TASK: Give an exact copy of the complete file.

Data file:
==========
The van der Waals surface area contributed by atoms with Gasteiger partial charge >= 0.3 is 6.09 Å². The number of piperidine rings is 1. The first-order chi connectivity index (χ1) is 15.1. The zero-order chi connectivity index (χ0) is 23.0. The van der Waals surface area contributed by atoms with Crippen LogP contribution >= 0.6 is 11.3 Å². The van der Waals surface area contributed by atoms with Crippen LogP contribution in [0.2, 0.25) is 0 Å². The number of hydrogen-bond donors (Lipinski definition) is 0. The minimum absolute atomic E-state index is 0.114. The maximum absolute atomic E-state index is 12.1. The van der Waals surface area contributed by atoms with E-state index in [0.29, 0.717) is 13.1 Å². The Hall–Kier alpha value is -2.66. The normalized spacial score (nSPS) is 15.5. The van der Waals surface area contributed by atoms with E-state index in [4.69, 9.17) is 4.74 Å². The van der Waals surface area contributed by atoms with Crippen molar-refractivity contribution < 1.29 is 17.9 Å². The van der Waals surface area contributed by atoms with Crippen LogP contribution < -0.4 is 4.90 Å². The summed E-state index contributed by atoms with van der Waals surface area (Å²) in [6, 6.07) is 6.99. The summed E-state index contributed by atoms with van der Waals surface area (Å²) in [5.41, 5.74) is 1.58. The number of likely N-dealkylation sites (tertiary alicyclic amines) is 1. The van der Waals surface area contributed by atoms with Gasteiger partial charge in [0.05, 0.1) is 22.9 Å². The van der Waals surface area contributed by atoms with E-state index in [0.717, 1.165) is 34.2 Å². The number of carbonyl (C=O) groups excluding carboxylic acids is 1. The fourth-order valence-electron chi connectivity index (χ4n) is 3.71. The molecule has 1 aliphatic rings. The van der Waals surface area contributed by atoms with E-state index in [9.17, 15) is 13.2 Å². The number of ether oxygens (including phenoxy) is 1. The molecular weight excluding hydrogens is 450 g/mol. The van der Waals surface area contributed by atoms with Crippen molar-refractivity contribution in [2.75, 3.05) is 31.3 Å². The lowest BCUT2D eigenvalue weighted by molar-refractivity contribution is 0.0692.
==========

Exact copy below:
The van der Waals surface area contributed by atoms with Gasteiger partial charge >= 0.3 is 6.09 Å². The number of piperidine rings is 1. The first-order chi connectivity index (χ1) is 15.1. The zero-order chi connectivity index (χ0) is 23.0. The van der Waals surface area contributed by atoms with Crippen LogP contribution >= 0.6 is 11.3 Å². The van der Waals surface area contributed by atoms with Crippen LogP contribution in [0.2, 0.25) is 0 Å². The number of hydrogen-bond donors (Lipinski definition) is 0. The minimum absolute atomic E-state index is 0.114. The maximum absolute atomic E-state index is 12.1. The van der Waals surface area contributed by atoms with E-state index in [0.29, 0.717) is 13.1 Å². The Hall–Kier alpha value is -2.66. The normalized spacial score (nSPS) is 15.5. The van der Waals surface area contributed by atoms with E-state index in [4.69, 9.17) is 4.74 Å². The van der Waals surface area contributed by atoms with Crippen molar-refractivity contribution < 1.29 is 17.9 Å². The van der Waals surface area contributed by atoms with Crippen LogP contribution < -0.4 is 4.90 Å². The summed E-state index contributed by atoms with van der Waals surface area (Å²) in [6, 6.07) is 6.99. The summed E-state index contributed by atoms with van der Waals surface area (Å²) in [5.41, 5.74) is 1.58. The number of likely N-dealkylation sites (tertiary alicyclic amines) is 1. The van der Waals surface area contributed by atoms with Gasteiger partial charge in [0.05, 0.1) is 22.9 Å². The van der Waals surface area contributed by atoms with E-state index in [0.717, 1.165) is 34.2 Å². The number of carbonyl (C=O) groups excluding carboxylic acids is 1. The fourth-order valence-electron chi connectivity index (χ4n) is 3.71. The molecule has 1 aliphatic rings. The van der Waals surface area contributed by atoms with E-state index in [9.17, 15) is 13.2 Å². The number of ether oxygens (including phenoxy) is 1. The molecular weight excluding hydrogens is 450 g/mol. The van der Waals surface area contributed by atoms with Crippen molar-refractivity contribution in [2.75, 3.05) is 31.3 Å². The lowest BCUT2D eigenvalue weighted by molar-refractivity contribution is 0.0692.